Denton school board members unanimously approved a waiver arguing the state education commissioner already has the authority to approve funding for virtual education.
The school district will send the waiver to Texas Education Agency Commissioner Mike Morath in hopes they can fund a virtual academy for third- through eighth-graders without taking an outsized budgetary hit.
Superintendent Jamie Wilson said the district could still offer virtual classes to kindergarteners, first graders and second graders, but the district’s waiver request to Morath excludes those grades to more closely mirror House Bill 1468’s terms.
School districts across the state thought such a promise was certain before that bill, which would have made such funding easily attainable, unexpectedly died this past legislative session.
It was one of several casualties when state elected Democrats walked out of the session early to ensure the state’s controversial voting bill would fail. HB 1468 enjoyed bipartisan support and was not the target of the Democrats’ protest.
“We’re already planning on our virtual academy ... just know that there is no [average daily attendance] funding for the 200-plus students that will be in attendance at the virtual academy as we currently sit here,” Wilson said.
That equates to roughly $2 million in state revenue the district would potentially miss out on if the state doesn’t come through.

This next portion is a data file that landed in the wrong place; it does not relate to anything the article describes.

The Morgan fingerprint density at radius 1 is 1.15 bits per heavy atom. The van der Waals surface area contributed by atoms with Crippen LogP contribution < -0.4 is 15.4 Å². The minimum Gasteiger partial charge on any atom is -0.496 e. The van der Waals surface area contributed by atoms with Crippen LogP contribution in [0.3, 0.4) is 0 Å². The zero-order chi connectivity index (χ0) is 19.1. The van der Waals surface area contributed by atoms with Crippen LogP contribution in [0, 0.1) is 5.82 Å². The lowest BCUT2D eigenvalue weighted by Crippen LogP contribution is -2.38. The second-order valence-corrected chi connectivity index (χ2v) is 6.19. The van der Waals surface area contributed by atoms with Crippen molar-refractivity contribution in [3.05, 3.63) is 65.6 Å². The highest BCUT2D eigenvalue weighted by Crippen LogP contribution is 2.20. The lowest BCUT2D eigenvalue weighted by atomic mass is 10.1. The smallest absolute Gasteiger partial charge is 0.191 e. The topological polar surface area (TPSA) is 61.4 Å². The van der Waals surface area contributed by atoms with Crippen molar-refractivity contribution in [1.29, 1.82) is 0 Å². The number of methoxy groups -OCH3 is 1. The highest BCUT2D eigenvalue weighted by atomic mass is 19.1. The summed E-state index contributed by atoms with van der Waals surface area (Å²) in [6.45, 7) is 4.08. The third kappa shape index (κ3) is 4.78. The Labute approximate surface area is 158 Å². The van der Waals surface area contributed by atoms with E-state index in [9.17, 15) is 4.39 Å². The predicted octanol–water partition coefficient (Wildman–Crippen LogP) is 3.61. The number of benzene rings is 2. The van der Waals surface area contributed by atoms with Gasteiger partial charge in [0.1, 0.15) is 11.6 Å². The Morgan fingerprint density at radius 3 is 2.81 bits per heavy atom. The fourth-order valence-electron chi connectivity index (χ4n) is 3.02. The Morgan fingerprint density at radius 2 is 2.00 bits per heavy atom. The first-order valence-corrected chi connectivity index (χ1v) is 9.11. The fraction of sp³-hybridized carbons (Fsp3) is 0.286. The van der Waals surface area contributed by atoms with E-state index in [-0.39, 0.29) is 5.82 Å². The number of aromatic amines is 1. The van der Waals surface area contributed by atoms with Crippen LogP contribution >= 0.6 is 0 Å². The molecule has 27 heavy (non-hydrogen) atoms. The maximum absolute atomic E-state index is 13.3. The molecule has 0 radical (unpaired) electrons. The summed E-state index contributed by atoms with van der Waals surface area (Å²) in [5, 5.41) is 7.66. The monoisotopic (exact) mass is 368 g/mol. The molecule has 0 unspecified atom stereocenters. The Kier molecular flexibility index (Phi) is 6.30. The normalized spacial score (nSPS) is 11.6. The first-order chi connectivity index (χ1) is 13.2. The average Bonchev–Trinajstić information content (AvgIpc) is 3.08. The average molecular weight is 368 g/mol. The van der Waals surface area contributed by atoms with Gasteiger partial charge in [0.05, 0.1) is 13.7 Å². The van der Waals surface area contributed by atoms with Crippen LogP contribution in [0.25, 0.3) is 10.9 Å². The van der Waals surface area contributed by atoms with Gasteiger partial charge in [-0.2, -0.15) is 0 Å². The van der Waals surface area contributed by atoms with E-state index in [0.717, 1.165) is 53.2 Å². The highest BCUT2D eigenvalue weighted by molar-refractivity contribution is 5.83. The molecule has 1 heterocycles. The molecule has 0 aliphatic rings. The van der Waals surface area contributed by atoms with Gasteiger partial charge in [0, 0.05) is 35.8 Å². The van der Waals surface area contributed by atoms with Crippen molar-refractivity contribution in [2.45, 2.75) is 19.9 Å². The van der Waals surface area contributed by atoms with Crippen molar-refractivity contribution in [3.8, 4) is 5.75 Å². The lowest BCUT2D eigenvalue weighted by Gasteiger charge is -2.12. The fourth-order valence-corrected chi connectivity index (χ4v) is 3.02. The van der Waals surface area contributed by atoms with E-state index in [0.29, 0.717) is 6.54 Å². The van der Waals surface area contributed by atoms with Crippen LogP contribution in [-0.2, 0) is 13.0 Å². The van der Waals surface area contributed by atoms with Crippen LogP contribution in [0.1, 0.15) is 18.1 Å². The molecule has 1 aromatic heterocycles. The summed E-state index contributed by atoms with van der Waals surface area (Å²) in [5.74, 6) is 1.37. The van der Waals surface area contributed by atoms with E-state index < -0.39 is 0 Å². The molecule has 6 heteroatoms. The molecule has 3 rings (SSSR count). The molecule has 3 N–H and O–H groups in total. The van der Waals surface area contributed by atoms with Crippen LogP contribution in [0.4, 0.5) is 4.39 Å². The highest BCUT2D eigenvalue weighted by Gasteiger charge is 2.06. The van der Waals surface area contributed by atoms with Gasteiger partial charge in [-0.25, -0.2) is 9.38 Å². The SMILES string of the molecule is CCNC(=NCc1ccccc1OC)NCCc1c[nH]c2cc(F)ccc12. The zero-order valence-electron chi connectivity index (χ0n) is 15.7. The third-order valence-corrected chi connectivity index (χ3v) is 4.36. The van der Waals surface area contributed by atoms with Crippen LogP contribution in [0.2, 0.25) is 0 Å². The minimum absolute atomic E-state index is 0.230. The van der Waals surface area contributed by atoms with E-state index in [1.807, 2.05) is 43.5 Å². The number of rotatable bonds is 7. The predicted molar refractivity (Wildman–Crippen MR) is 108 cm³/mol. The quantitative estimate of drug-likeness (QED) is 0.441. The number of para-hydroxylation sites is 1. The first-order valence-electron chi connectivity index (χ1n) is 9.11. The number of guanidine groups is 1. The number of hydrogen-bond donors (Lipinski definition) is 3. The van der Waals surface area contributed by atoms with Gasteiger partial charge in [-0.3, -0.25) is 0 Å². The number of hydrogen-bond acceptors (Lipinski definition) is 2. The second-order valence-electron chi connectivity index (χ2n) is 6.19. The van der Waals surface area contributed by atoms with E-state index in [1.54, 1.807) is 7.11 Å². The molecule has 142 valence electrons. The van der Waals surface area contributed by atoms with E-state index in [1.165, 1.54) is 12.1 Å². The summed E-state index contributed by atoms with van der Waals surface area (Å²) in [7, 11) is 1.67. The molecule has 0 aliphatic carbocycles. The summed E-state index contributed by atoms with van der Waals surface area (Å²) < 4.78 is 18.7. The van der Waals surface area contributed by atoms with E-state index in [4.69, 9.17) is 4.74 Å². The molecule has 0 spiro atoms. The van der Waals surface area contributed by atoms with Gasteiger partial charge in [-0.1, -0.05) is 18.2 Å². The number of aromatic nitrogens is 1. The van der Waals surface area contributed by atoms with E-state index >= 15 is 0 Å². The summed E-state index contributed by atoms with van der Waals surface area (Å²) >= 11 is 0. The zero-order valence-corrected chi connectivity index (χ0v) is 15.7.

Nobody but perhaps Gov. Greg Abbott knows at this point what all is in-store for special legislative sessions this summer, but some districts are hoping funding for virtual learning will be included.
Most school districts, Denton ISD included, are not eligible to receive funding for student attendance, which is a major factor in state funding to public schools, if students aren’t physically present for class in most instances under current statute interpretations.
The district’s appeal, in part, argues that Morath already has the authority to approve funding even without direct legislative approval.
It could take up to 30 days after the waiver request is sent off before the district would have its response.
Board member Jim Alexander called the waiver request “a no-brainer,” and said the district must go forward as expeditiously as possible.
Wilson was clear the waiver request was not a Hail Mary; it was just the current tactic being attempted to better serve the minority of students who do better in virtual environments or whose families don’t feel safe sending them back to physical classrooms.
“I just want to say thank you to this board for allowing us to plan [the virtual academy],” Wilson said. “Because it was the right thing to do in January, it’s the right thing to do in June and it’ll be the right thing to do in August.”